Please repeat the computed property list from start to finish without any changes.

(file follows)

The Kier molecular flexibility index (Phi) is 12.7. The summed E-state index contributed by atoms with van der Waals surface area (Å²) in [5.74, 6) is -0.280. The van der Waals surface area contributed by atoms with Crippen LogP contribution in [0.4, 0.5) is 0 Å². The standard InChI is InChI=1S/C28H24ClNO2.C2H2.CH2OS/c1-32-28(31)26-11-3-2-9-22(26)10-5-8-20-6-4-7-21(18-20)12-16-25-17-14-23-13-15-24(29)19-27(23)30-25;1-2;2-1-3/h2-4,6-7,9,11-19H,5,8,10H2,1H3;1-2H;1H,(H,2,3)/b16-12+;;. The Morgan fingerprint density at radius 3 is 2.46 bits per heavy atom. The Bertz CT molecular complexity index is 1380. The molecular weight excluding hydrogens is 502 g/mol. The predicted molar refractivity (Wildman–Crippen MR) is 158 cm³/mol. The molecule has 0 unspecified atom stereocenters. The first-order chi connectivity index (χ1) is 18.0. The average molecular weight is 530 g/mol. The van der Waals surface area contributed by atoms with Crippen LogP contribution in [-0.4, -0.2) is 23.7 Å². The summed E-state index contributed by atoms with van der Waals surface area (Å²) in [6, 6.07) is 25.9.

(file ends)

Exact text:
The Kier molecular flexibility index (Phi) is 12.7. The summed E-state index contributed by atoms with van der Waals surface area (Å²) in [5.74, 6) is -0.280. The van der Waals surface area contributed by atoms with Crippen LogP contribution in [0.4, 0.5) is 0 Å². The standard InChI is InChI=1S/C28H24ClNO2.C2H2.CH2OS/c1-32-28(31)26-11-3-2-9-22(26)10-5-8-20-6-4-7-21(18-20)12-16-25-17-14-23-13-15-24(29)19-27(23)30-25;1-2;2-1-3/h2-4,6-7,9,11-19H,5,8,10H2,1H3;1-2H;1H,(H,2,3)/b16-12+;;. The Morgan fingerprint density at radius 3 is 2.46 bits per heavy atom. The Bertz CT molecular complexity index is 1380. The molecular weight excluding hydrogens is 502 g/mol. The predicted molar refractivity (Wildman–Crippen MR) is 158 cm³/mol. The molecule has 0 unspecified atom stereocenters. The first-order chi connectivity index (χ1) is 18.0. The average molecular weight is 530 g/mol. The van der Waals surface area contributed by atoms with Crippen LogP contribution in [-0.4, -0.2) is 23.7 Å². The summed E-state index contributed by atoms with van der Waals surface area (Å²) in [6, 6.07) is 25.9.